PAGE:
Fallout Shelter the new hit game

Scratching that Fallout itch
For fans of the Fallout series, this has been a great week. Bethesda dropped a ton of new information, screenshots, and videos for Fallout 4, along with a release date: this upcoming November.
But for those Fallout fans who just can't wait, Bethesda also announced and simultaneously released a free app game for iPhone called Fallout Shelter. Fallout Shelter is a strategy game where you have to build fallout shelter rooms, gather resources, and keep all your little people (called Vault Dwellers) happy.
The game is currently only available for iPhone, but Bethesda has announced that they are working on an Android version which will be out soon.

App review: Map My Ride

Track your bike rides
I recently moved to a new neighborhood where I can bike right out my front door, rather than having to rack up my bike and drive it to a trail. With this new inspiration to get out and ride, I went looking for good apps for biking. 
Map My Ride is the one all my friends use, and I have to admit, if all my friends used an app to jump off a bridge, I probably would, too. I see them using Map My Ride when they post their rides to Facebook, which is interesting and kind of braggy and obnoxious and neat, all at once.
Map My Ride has a ton of features, and that's just for the free version. There is a paid version that has even more bells and whistles. Frankly, I only need a few bells and whistles: I want an app that will use GPS to clock my mileage and show me my route and time. That way I can use that feedback to tinker with my workout, as well as track my progress over time.
I might occasionally want to post my rides to Facebook, and that "occasionally" is the only problem I see here. I have yet to figure out how to finish a ride without automatically posting it as a public Facebook post. Which is a problem because I start out from my house, and I have privacy concerns. So each time I finish a ride, I then have to go in and set it as a private ride as a separate step.
I assume this is just a setting I haven't found yet. The interface for all that stuff is a little confusing. But it is very easy to start, pause, restart, and finish a ride. As far as the basics go, it's great! And it's free - you can't beat free!

New app will block Kardashian news for you

Live a Kardashian-free life!
App developer James Shamsi is tired of people getting inundated with celebrity news, at the expense of real news. He has created #KardBlock, an app which will block all Kardashian mentions from your web browser. The app will also block Kardashian-related news about Bruce Jenner, Lamar Odom, and Kanye West.
"We're tired of logging onto any site and seeing stories of the Kardashian family overshadow the REAL news," states the app's official website. Future iterations of the app are being developed to block Justin Bieber news from your feed, as well.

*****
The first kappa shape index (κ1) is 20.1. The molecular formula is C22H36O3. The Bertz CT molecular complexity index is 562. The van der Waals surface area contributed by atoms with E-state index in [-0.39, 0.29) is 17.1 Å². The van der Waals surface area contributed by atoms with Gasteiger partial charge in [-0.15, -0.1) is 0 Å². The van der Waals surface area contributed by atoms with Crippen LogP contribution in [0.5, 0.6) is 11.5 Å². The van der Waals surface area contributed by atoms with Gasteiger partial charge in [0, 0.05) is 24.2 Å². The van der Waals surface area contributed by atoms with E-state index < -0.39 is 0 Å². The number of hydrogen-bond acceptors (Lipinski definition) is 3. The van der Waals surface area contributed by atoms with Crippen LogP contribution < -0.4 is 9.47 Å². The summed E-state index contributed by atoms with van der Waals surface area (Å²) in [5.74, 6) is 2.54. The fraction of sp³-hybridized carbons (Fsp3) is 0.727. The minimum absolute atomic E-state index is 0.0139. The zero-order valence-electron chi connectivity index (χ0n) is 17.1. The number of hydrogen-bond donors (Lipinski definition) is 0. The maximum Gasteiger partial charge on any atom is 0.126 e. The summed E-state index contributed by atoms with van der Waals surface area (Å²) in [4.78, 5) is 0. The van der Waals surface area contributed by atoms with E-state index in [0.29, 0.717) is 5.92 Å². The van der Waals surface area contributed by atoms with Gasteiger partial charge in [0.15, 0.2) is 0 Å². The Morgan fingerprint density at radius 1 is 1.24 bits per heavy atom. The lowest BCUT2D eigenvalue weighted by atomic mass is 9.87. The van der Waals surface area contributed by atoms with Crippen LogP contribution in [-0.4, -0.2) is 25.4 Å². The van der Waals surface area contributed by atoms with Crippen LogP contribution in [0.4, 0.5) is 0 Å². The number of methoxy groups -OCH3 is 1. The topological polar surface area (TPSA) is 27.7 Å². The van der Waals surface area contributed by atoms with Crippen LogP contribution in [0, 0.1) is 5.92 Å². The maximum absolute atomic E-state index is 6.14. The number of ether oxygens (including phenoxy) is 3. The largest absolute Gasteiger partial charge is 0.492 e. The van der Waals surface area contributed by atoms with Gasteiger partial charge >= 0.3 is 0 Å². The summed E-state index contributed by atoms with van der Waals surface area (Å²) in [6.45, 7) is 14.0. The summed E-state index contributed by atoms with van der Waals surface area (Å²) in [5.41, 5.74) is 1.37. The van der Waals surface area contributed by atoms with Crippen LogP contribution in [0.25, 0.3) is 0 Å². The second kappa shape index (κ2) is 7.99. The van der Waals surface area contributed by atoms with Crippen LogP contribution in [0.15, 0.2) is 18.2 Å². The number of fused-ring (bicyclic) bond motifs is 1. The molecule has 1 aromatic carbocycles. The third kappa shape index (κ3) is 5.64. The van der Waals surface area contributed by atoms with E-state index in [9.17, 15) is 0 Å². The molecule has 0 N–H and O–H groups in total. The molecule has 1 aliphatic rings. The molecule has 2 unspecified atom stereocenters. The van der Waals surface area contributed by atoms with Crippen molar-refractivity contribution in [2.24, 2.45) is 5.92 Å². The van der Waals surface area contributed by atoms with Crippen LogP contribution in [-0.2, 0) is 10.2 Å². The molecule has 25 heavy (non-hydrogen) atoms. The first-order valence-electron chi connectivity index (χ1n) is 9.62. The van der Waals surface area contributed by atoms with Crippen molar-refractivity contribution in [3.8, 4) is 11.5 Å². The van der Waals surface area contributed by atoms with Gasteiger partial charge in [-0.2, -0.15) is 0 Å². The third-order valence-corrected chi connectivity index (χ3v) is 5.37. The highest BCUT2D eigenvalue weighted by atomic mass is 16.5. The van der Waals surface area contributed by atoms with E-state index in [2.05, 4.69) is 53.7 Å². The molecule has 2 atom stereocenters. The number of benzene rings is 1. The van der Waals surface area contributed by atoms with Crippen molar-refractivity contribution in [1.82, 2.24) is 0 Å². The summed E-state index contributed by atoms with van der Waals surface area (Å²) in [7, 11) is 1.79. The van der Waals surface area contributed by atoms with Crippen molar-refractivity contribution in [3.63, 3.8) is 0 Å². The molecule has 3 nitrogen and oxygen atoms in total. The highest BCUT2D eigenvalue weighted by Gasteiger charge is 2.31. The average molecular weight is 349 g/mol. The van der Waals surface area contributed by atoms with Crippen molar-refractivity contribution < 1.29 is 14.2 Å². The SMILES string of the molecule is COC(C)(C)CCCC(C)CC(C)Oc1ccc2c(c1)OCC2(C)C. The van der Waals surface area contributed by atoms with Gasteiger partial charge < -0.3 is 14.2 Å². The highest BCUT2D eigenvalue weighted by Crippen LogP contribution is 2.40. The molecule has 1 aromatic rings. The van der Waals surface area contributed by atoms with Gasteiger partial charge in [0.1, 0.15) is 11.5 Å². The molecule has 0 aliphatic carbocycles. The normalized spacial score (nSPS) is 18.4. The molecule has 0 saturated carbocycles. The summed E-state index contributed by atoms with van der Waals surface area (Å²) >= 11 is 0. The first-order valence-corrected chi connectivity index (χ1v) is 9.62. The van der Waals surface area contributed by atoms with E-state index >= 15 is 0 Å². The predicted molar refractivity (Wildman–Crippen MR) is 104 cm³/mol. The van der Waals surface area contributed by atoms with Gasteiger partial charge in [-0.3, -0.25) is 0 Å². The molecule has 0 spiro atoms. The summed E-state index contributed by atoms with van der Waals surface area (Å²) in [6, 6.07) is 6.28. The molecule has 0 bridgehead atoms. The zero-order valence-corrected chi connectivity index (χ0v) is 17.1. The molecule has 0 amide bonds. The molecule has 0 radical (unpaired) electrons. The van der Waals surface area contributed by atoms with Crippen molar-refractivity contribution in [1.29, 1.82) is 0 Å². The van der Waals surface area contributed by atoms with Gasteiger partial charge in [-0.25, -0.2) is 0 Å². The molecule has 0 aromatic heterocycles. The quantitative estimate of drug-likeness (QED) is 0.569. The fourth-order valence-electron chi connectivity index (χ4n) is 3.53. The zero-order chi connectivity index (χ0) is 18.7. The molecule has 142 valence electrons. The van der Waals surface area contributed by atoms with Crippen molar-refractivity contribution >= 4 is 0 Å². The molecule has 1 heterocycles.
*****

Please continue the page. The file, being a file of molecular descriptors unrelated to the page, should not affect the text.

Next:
Woman uses Pizza Hut app to escape kidnapper

This week, when Cheryl Treadway and her children were held hostage in her home at knifepoint by her boyfriend Ethan Nickerson, rescue came from an unlikely source: the Pizza Hut app.
Nickerson had confiscated Treadway's cell phone when he took her hostage. But she successfully lobbied him to let her use it for a few minutes, so that she could order some pizza for the kids, who were scared and hungry. 
While ordering pizza, Treadway bravely managed to sneak in a few extra messages to the delivery driver: "911 hostage help!" 
The Pizza Hut restaurant called police, who were quickly dispatched to Treadway's home, where the distraction they caused allowed her and her children to escape out the back. 

Valentine update for Simpsons: Tapped Out ups the ante

They're starting to get serious!


I am glad that The Simpsons: Tapped out finally updated from the Christmas edition. I was getting a little tired of the ever-falling snow. And it always kind of bothered me the way that no one was wearing winter clothes as they walked around in the snow. (Put on a parka, Homer!)
The latest update for Valentine's Day brings little hearts as the "currency of the day." Like candy at Halloween and Santa Coins at Christmas, you can earn little hearts for tapping things. These hearts can be exchanged for premium items to help decorate your world.
Fair enough. But I notice two other interesting features of this update: first, you now know which friends have visited you. When you visit a friend's town and click the Valentine's Day cards, you both earn hearts. And when your friend fires up their game, they will see who clicked to leave them a heart.